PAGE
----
Here's the bloody base in acrylics.  I thought it looked great when the watery paint pooled up in areas and generally made it look wet.  However I came to learn that acrylics were not a good choice.  Once this dried I could see the base was cracking in areas where I'd try to bend it.  And too, I thinned out the acrylics to get an initial wash of color first.  A think fleshy color to start, then built up different consistencies of red - but that weak, diluted mix probably allowed it to crack more easily.

I was getting a little concerned with the acrylics so another trip to Blink and I found some great paints called "Liquitex" which proudly stated that they were water-resistent and flexible when dry.  Perfect.  I started re-painting the base and spattering with with "blood" in my bathtub (to be replaced eventually).

The teeth are in place too.  The tooth pick tips were spray-painted silver since the Alien creatures have what appears to be metal teeth.  I dripped some Krazy glue on the "mouth guard ledge" and delicately held each tooth in place with a pair of tweezers.  It was a mess and no matter how still you think you can hold your hand, ya can't.  The teeth were so light and the glue was so tacky that it felt like static electricity was pulling this tiny wooden tooth in a direction it wasn't supposed to go.  Eventually they all settled in as best I could and I added another coat of latex over the top teeth just to reinforce them more.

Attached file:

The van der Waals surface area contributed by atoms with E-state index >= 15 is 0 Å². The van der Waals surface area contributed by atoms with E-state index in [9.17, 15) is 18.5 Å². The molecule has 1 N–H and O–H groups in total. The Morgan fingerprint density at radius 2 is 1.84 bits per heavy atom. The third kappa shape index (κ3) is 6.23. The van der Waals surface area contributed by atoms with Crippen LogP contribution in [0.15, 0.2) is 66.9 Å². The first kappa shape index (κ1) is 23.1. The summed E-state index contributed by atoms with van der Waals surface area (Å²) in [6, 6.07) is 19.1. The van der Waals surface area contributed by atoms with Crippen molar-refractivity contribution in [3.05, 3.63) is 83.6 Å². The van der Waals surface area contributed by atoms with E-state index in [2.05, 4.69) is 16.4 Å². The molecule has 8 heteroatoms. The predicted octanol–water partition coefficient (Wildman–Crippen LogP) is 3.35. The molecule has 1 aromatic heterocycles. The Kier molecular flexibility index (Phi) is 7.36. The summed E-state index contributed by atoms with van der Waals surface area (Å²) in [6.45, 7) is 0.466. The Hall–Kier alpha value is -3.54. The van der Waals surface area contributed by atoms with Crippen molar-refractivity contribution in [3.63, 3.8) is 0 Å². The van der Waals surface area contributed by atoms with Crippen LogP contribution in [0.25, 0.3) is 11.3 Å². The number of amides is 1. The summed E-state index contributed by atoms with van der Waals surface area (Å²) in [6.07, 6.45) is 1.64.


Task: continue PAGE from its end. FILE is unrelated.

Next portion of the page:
I mixed a few different reds (dark and light) so that helped keeping it from looking too flat, but I really like how paint would pool up in the valleys and look wet and shiny!

When the paint was dry we punched a few holes in the outside flange so I could string it up to my chest.  My Dad had a custom made punch set that cut through the latex with a few twists and a hammer smack.  Using some spare shoelaces, it all proved stable enough for an initial test.